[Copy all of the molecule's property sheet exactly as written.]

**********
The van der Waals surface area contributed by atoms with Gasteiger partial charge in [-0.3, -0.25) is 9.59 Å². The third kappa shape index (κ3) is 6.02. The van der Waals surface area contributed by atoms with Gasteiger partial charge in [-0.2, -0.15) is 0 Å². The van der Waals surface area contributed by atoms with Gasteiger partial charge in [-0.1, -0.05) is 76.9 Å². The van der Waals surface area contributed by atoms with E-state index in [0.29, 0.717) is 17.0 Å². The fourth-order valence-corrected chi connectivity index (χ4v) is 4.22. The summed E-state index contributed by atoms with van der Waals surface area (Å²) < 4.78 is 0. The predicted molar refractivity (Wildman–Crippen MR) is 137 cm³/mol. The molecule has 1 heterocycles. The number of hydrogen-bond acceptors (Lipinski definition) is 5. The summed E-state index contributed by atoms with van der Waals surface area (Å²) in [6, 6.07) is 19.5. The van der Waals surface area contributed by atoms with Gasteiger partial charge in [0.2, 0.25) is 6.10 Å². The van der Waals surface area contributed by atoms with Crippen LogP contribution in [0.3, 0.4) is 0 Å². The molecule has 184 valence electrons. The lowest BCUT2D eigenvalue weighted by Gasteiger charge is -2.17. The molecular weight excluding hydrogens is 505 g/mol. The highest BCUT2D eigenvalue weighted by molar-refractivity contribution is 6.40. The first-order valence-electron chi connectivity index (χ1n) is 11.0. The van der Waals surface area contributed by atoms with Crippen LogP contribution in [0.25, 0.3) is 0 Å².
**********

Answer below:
The van der Waals surface area contributed by atoms with Gasteiger partial charge in [-0.3, -0.25) is 9.59 Å². The third kappa shape index (κ3) is 6.02. The van der Waals surface area contributed by atoms with Gasteiger partial charge in [-0.2, -0.15) is 0 Å². The van der Waals surface area contributed by atoms with Gasteiger partial charge in [-0.1, -0.05) is 76.9 Å². The van der Waals surface area contributed by atoms with E-state index in [0.29, 0.717) is 17.0 Å². The fourth-order valence-corrected chi connectivity index (χ4v) is 4.22. The summed E-state index contributed by atoms with van der Waals surface area (Å²) < 4.78 is 0. The predicted molar refractivity (Wildman–Crippen MR) is 137 cm³/mol. The molecule has 1 heterocycles. The number of hydrogen-bond acceptors (Lipinski definition) is 5. The summed E-state index contributed by atoms with van der Waals surface area (Å²) in [6, 6.07) is 19.5. The van der Waals surface area contributed by atoms with Gasteiger partial charge in [0.2, 0.25) is 6.10 Å². The van der Waals surface area contributed by atoms with Crippen LogP contribution in [0.3, 0.4) is 0 Å². The molecule has 184 valence electrons. The lowest BCUT2D eigenvalue weighted by Gasteiger charge is -2.17. The molecular weight excluding hydrogens is 505 g/mol. The highest BCUT2D eigenvalue weighted by molar-refractivity contribution is 6.40. The first-order valence-electron chi connectivity index (χ1n) is 11.0. The van der Waals surface area contributed by atoms with Crippen LogP contribution in [0.25, 0.3) is 0 Å².